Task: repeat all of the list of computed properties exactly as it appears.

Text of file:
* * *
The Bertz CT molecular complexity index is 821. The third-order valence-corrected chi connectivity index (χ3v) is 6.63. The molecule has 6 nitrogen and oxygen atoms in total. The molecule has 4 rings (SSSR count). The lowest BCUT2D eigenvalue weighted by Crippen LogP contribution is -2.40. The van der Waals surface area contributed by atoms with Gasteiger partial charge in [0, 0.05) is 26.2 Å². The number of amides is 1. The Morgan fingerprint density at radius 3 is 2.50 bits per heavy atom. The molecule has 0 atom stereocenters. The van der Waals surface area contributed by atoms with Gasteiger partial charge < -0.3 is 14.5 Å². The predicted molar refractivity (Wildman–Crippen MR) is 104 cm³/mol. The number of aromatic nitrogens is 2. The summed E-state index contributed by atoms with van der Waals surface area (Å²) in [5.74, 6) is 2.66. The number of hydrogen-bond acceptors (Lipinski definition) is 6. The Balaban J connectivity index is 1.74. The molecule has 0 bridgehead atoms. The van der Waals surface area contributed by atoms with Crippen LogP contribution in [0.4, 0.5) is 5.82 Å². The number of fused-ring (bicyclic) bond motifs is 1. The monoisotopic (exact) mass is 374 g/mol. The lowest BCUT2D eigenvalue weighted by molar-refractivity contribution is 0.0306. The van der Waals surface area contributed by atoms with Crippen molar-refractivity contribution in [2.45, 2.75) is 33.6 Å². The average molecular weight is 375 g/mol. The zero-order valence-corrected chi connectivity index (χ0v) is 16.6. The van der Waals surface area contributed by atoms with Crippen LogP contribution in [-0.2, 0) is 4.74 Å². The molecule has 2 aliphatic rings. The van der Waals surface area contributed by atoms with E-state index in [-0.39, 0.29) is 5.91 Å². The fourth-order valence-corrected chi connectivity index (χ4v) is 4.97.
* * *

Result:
The Bertz CT molecular complexity index is 821. The third-order valence-corrected chi connectivity index (χ3v) is 6.63. The molecule has 6 nitrogen and oxygen atoms in total. The molecule has 4 rings (SSSR count). The lowest BCUT2D eigenvalue weighted by Crippen LogP contribution is -2.40. The van der Waals surface area contributed by atoms with Gasteiger partial charge in [0, 0.05) is 26.2 Å². The number of amides is 1. The Morgan fingerprint density at radius 3 is 2.50 bits per heavy atom. The molecule has 0 atom stereocenters. The van der Waals surface area contributed by atoms with Gasteiger partial charge < -0.3 is 14.5 Å². The predicted molar refractivity (Wildman–Crippen MR) is 104 cm³/mol. The number of aromatic nitrogens is 2. The summed E-state index contributed by atoms with van der Waals surface area (Å²) in [5.74, 6) is 2.66. The number of hydrogen-bond acceptors (Lipinski definition) is 6. The Balaban J connectivity index is 1.74. The molecule has 0 bridgehead atoms. The van der Waals surface area contributed by atoms with Crippen LogP contribution in [0.4, 0.5) is 5.82 Å². The number of fused-ring (bicyclic) bond motifs is 1. The monoisotopic (exact) mass is 374 g/mol. The lowest BCUT2D eigenvalue weighted by molar-refractivity contribution is 0.0306. The van der Waals surface area contributed by atoms with Crippen molar-refractivity contribution in [2.45, 2.75) is 33.6 Å². The average molecular weight is 375 g/mol. The zero-order valence-corrected chi connectivity index (χ0v) is 16.6. The van der Waals surface area contributed by atoms with Crippen LogP contribution in [-0.2, 0) is 4.74 Å². The molecule has 2 aliphatic rings. The van der Waals surface area contributed by atoms with E-state index in [-0.39, 0.29) is 5.91 Å². The fourth-order valence-corrected chi connectivity index (χ4v) is 4.97.